But ultimately Benita will be called upon to do much more than deliver messages -- and may, in fact, be responsible for saving the Earth. Because the Pistach are not the only space-faring species currently making their presence known on her unsuspecting planet. And the others are not so benevolent.

The Family Tree

Dora Henry is an ordinary woman living in an extraordinary time. Recently separated from an odd and distant husband, Dora looks back wistfully to when she was a little girl, to the times when the world was a simpler, greener place. But the once-fertile Earth of Dora's childhood has been overdeveloped. Now Nature, apparently, has decided to fight back.

As a police officer, Dora must investigate the bizarre, seemingly unrelated murders of three geneticists. In the course of her inquiry, however, it becomes clear that the scientists were killed by the same person, for reasons that are frustratingly obscure. Meanwhile, strange things are happening everywhere Dora turns: weeds are becoming trees, trees becoming forests, a city is transformed almost overnight into a wild and verdant place inhospitable to what humankind has become.

Within days, Dora's hometown has come to a veritable standstill as the thoroughfares are choked by foliage, and its citizens are forced to employ bygone means of transport and communication - walking and talking. But stranger still, Dora discovers that she herself can somehow communicate with the rampaging flora - and is, therefore, perhaps the only person presently living who holds the key to averting an unthinkable catastrophe to human life.

As Dora tracks the elusive murderer, the mystery of the trees begins to unravel as well. For the two seemingly disparate events are intertwined, much like the branches of an oak. And, as Dora gets closer to the truth, she comes to realize that the answer she seeks today may lie I'm the future - a future which is much closer than anyone dares to think.

Shadow’s End

The fragrant, sun-checked canyon lands of the planet Dinadh seem to be a peaceful backwater of the universe...except for one thing. A century ago, a mysterious force wiped out human life on all surrounding worlds, leaving Dinadh untouched. Every team sent to investigate vanished. Every attempt to contact survivors met with a devastating silence. Now the unknown force is back - and this time humanity's only hope for survival lies on Dinadh...with a woman who'd give anything not to get involved.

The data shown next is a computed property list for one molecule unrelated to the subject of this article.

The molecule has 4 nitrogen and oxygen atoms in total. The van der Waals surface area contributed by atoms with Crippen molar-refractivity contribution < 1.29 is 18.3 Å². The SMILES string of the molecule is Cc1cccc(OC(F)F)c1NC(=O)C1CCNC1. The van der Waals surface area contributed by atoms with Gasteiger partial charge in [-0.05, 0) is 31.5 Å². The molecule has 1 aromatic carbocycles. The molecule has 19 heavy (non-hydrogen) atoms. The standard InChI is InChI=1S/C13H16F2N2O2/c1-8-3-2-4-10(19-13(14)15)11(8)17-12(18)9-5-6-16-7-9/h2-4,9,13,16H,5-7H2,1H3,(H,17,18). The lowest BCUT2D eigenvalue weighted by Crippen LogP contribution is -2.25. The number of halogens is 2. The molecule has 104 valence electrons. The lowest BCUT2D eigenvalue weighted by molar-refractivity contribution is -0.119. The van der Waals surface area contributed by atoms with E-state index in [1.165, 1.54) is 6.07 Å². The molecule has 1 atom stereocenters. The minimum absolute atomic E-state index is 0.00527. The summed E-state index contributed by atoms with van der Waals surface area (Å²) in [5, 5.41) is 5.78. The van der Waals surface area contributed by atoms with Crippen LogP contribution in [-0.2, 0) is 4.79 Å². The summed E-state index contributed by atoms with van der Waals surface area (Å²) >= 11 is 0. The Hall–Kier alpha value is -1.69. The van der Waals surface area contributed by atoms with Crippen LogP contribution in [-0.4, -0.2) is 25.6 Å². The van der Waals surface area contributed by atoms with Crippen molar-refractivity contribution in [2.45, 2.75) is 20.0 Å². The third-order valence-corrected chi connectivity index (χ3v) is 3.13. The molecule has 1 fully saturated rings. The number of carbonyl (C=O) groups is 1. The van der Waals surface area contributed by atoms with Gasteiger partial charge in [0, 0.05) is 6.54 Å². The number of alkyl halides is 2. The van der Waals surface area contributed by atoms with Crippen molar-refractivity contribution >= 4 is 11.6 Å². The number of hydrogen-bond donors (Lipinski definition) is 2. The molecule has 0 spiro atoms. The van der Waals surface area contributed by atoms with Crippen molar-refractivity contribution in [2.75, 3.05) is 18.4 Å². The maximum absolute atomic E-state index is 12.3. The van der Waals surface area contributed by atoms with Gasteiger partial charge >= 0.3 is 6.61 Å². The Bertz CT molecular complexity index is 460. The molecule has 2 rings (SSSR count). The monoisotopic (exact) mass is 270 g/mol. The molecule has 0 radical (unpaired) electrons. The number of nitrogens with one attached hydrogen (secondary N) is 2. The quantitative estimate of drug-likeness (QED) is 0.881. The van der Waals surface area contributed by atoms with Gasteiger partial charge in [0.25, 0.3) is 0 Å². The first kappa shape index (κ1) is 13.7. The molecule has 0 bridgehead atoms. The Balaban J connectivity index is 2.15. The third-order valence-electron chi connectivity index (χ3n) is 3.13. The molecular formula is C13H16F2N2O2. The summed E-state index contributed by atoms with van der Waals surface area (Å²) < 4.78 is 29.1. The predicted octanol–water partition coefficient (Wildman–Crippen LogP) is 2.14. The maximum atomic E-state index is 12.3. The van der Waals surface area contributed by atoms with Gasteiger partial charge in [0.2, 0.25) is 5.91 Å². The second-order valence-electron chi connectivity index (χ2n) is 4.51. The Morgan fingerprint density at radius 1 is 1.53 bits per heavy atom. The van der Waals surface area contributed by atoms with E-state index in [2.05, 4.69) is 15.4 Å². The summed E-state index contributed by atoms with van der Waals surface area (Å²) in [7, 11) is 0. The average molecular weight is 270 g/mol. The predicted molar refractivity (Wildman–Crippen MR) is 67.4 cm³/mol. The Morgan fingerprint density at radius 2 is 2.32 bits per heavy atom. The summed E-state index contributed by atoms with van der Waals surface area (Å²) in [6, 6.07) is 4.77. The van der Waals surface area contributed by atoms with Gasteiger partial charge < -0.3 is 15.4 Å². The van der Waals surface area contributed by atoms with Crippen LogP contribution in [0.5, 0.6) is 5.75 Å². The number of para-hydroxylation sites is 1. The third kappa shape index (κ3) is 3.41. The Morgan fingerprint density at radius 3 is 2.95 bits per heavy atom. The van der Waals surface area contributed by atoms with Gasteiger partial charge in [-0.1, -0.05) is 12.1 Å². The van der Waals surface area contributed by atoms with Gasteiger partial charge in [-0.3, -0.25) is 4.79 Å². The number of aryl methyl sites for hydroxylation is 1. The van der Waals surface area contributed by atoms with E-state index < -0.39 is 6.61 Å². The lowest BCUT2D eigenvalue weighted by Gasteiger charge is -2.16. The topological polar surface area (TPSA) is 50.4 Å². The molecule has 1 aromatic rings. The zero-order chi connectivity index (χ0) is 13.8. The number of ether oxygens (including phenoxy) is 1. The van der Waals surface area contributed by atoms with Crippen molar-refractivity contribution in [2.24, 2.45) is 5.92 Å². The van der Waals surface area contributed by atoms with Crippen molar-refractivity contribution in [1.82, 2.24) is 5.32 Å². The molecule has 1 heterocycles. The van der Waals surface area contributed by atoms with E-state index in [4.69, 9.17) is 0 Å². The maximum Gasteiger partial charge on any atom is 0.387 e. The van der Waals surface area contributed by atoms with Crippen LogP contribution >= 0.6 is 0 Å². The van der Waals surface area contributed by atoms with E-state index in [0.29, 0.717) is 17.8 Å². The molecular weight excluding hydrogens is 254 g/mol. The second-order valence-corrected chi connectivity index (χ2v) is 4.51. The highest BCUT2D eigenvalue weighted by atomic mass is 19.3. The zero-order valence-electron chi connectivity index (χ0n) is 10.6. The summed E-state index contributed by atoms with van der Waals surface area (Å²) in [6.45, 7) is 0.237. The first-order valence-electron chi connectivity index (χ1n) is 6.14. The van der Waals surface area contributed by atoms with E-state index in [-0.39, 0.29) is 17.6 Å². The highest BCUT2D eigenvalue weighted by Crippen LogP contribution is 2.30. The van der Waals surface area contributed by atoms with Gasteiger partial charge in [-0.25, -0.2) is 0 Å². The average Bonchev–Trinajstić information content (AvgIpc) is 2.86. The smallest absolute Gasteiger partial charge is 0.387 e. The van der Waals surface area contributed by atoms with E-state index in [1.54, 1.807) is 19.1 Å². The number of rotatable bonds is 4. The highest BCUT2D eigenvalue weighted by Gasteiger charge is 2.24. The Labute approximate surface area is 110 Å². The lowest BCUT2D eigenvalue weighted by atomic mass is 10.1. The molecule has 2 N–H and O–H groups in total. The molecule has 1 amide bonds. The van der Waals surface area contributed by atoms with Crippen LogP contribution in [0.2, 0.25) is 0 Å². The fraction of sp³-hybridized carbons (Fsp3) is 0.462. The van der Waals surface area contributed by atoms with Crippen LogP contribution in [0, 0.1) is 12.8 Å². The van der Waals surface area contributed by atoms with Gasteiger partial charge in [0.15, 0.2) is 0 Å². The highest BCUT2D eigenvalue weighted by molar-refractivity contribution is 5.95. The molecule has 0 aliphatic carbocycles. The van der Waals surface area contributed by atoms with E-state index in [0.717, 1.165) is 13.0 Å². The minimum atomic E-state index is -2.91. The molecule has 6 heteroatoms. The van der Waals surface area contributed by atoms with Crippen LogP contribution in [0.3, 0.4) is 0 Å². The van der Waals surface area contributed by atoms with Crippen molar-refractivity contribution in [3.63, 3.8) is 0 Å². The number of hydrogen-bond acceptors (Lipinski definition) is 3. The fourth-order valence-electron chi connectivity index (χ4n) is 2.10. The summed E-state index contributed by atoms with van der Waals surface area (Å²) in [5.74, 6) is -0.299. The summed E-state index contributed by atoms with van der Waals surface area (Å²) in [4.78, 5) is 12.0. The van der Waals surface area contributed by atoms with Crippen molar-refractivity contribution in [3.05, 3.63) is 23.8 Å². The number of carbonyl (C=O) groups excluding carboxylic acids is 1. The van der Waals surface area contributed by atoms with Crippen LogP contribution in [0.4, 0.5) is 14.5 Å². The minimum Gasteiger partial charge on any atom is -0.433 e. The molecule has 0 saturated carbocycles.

Lutha Tallstaff is a brilliant linguist, a devoted mother, and a reluctant emissary to Dinadh. Her mission is to locate the famed adventurer Leelson Famber, who has disappeared, taking with him what may be the only clue to the nature of the deadly threat. But for Lutha, finding Famber, who also happens to be her estranged lover and the father of her child, is the last thing she wants to do.

At Lutha's side on this perilous quest is her strange and beautiful young son, a boy whose father denies his humanity but whose bizarre abilities will soon have far-reaching consequences. Reunited on Dinadh, the threesome find themselves traversing a planet dazzling in its cool springs and blossoming fruit trees, dangerous in its fountains of fire and rapacious winged wraiths. Yet only when they approach the planet's holiest place will Lutha discover the truth about their child, about the strange Ularians, and about the future of humankind. For she, her lover, and their son figure in a pattern of cosmic importance that will shake the universe - and their understanding of life, love, good and evil - to its very foundations.


  1. These all look interesting, especially Shadow's End!

  2. I found Six Moon Dane very interesting, with lots of wonderful analysis of society, religion and sexual roles, so I am hopeful that these will be thought-provoking as well! :)

  3.  Ooooh, nice.  I just picked up a couple of her books this weekend because I enjoyed Singer from the Sea so much.  On one hand it got a bit preachy toward the end, but at the same time I couldn't put it down and wanted more once I finished it.  :)

  4. I didn't find Six Moon Dance particularly preachy, although it could have gone that way. It has some great characters, especially the cybernetic examiner, who was surprisingly funny.